For the rest of December, Washington Examiner reporters will be exploring what 2018 has in store in a number of areas, from the White House and Congress to energy and defense. See all of our year ahead stories here.


Ask White House aides what President Trump has planned for 2018 and the breadth of his ambition is surprising. From revamping entitlement programs and breaking ground on his border wall to boosting the GOP’s congressional majority, the president’s domestic agenda for year two is shaping up to be far more extensive than year one.

His foreign policy agenda, however, is likely to have a much narrower focus. Despite the vast range of diplomatic challenges facing the U.S. around the world, experts expect Trump will set his sights primarily on tackling just one: North Korea.

Trump enters 2018 with a thinner and more disciplined West Wing, the product of several year-end departures and the no-nonsense leadership of John Kelly, a retired four-star Marine general who became the president’s chief of staff in July. Gone are the days of serial leaks, publicly-aired disputes among White House aides, and the looming threat of entering the new year without a single major legislative victory. The president is beginning 2018 determined to plow ahead on his agenda at home and abroad, regardless of the federal investigation into his associates' ties to Russia.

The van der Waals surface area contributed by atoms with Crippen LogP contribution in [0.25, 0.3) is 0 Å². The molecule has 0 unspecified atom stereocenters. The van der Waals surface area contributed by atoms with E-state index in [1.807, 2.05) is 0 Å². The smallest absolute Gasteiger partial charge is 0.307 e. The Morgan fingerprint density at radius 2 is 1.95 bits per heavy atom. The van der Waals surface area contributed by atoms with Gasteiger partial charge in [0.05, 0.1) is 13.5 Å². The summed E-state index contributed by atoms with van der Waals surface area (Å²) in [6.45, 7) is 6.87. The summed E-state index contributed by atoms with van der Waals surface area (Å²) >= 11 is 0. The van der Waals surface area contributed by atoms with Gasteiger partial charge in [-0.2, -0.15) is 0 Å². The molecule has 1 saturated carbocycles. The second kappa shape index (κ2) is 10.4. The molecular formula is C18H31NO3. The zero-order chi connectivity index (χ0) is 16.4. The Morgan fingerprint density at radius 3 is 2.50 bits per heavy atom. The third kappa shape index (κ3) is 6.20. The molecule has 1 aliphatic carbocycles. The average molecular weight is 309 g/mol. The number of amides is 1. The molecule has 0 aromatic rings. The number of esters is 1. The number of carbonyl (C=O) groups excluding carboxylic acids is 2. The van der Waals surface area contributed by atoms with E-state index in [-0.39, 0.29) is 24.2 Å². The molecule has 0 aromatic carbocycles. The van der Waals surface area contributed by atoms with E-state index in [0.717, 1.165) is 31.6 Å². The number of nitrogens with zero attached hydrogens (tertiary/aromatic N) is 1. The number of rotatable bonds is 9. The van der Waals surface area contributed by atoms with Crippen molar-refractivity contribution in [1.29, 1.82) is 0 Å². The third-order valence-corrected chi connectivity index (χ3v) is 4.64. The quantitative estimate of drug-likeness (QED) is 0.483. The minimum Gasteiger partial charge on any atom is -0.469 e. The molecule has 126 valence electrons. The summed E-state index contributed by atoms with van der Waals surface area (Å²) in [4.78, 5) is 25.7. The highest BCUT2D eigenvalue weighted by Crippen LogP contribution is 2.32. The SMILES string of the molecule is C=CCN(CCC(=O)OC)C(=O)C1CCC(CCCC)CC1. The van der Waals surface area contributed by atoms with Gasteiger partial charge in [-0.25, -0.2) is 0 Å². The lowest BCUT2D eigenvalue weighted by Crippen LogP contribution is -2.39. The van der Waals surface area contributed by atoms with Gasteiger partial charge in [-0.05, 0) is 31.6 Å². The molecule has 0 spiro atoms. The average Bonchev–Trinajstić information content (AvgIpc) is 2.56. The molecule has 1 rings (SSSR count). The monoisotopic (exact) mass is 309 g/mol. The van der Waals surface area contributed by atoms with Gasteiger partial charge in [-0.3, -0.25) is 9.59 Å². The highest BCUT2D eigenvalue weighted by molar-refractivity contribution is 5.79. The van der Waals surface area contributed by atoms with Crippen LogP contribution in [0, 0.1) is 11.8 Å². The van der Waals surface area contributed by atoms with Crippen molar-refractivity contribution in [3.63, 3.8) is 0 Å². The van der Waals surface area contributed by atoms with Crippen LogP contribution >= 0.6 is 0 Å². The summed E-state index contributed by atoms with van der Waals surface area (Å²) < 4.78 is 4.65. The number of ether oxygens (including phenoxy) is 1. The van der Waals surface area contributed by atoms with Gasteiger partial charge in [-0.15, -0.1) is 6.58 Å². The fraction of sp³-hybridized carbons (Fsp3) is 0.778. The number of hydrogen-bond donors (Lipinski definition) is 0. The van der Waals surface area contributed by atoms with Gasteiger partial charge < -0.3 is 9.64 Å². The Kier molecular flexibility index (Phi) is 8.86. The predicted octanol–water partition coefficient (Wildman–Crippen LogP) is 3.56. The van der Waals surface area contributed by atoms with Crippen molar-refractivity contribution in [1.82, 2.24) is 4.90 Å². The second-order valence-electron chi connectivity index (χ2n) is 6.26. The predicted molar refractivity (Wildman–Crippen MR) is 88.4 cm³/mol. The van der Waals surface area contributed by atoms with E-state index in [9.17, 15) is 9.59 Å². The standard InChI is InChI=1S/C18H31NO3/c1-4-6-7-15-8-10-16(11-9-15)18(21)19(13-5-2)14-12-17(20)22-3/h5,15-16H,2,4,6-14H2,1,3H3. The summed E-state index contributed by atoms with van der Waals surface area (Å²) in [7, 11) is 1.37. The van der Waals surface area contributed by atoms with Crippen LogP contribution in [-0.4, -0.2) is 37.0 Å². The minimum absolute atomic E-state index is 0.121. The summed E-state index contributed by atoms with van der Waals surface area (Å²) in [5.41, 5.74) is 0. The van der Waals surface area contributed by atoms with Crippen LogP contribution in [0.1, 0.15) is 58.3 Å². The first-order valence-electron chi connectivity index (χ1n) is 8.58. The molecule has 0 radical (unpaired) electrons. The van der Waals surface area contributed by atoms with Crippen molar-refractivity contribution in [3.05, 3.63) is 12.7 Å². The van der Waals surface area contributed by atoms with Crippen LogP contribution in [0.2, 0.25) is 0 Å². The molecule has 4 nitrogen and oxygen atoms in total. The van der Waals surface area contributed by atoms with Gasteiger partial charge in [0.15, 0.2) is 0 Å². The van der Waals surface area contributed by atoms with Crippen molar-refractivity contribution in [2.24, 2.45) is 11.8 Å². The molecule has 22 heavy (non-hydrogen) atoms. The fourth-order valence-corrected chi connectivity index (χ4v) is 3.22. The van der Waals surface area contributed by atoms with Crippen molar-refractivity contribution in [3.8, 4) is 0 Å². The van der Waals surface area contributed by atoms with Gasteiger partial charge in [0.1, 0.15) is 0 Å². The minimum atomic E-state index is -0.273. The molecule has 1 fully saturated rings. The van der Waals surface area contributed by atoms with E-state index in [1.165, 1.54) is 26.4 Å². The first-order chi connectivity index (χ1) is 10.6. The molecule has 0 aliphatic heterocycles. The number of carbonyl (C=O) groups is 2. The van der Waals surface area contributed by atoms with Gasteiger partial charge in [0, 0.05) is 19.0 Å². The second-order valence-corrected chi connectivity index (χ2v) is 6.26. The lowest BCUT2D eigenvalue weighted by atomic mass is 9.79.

With a historic tax reform bill in his rear view, White House aides say Trump will kick off the new year with a major push for welfare reform. Cutting entitlement spending is something Republicans have wanted to do for years, despite Trump’s repeated campaign-trail promises not to touch Social Security or Medicaid. Administration officials are said to be eyeing a handful of anti-poverty programs, and may unveil an executive order tied to welfare spending during the first few weeks of January.

The White House must also strike a deal on immigration in the first two months of 2018 as Trump approaches a self-imposed March 5 deadline to cancel protections for undocumented youths. Both parties have signaled an openness to bipartisan immigration reform, but the president’s non-negotiable item — construction of a wall at the U.S.-Mexico border — could complicate such an effort on Capitol Hill.

Though returning to Obamacare carries political risk in a midterm year, the White House will have a tough time navigating 2018 without working to stabilize insurance premiums. Republican lawmakers folded a last-minute repeal of the law’s individual mandate into their year-end tax reform bill, and they are likely to see its impact in the year ahead.

The president knows he will have a tough time accomplishing all of the above in a year’s time, so ensuring the GOP expands its congressional majority this fall is also a top priority for the White House. And though most political strategists claim the odds are stacked against Republicans in a midterm year based on precedent and the president’s low approval ratings, some Trump allies believe the president’s message will convince Americans that a divided government would be disastrous for their safety and economic security.